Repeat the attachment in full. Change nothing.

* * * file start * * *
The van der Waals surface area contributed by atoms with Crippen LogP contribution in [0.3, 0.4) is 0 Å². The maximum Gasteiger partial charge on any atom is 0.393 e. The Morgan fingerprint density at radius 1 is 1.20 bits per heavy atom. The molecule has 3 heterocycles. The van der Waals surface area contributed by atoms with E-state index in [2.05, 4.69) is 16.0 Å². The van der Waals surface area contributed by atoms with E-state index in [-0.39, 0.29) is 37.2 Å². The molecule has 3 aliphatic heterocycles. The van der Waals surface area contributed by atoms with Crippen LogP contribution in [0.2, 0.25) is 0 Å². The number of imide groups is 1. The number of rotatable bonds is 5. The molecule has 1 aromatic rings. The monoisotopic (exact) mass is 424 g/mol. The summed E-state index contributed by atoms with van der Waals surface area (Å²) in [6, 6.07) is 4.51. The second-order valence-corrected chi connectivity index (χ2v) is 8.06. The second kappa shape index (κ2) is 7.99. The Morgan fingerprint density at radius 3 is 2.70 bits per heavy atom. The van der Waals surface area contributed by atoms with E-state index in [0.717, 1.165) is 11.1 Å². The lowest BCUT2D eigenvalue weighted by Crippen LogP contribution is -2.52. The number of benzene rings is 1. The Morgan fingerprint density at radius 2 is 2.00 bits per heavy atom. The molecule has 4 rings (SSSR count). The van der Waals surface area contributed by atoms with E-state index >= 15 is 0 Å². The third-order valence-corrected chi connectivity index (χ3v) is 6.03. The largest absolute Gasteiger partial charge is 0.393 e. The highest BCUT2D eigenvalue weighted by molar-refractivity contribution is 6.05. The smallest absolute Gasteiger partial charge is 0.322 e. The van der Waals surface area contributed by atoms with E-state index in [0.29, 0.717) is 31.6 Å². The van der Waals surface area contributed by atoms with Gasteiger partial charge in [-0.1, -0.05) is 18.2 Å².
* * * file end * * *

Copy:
The van der Waals surface area contributed by atoms with Crippen LogP contribution in [0.3, 0.4) is 0 Å². The maximum Gasteiger partial charge on any atom is 0.393 e. The Morgan fingerprint density at radius 1 is 1.20 bits per heavy atom. The molecule has 3 heterocycles. The van der Waals surface area contributed by atoms with E-state index in [2.05, 4.69) is 16.0 Å². The van der Waals surface area contributed by atoms with E-state index in [-0.39, 0.29) is 37.2 Å². The molecule has 3 aliphatic heterocycles. The van der Waals surface area contributed by atoms with Crippen LogP contribution in [0.2, 0.25) is 0 Å². The number of imide groups is 1. The number of rotatable bonds is 5. The molecule has 1 aromatic rings. The monoisotopic (exact) mass is 424 g/mol. The summed E-state index contributed by atoms with van der Waals surface area (Å²) in [6, 6.07) is 4.51. The second-order valence-corrected chi connectivity index (χ2v) is 8.06. The second kappa shape index (κ2) is 7.99. The Morgan fingerprint density at radius 3 is 2.70 bits per heavy atom. The van der Waals surface area contributed by atoms with E-state index in [0.717, 1.165) is 11.1 Å². The lowest BCUT2D eigenvalue weighted by Crippen LogP contribution is -2.52. The number of benzene rings is 1. The Morgan fingerprint density at radius 2 is 2.00 bits per heavy atom. The molecule has 4 rings (SSSR count). The van der Waals surface area contributed by atoms with E-state index >= 15 is 0 Å². The third-order valence-corrected chi connectivity index (χ3v) is 6.03. The largest absolute Gasteiger partial charge is 0.393 e. The highest BCUT2D eigenvalue weighted by molar-refractivity contribution is 6.05. The smallest absolute Gasteiger partial charge is 0.322 e. The van der Waals surface area contributed by atoms with E-state index in [0.29, 0.717) is 31.6 Å². The van der Waals surface area contributed by atoms with Gasteiger partial charge in [-0.1, -0.05) is 18.2 Å².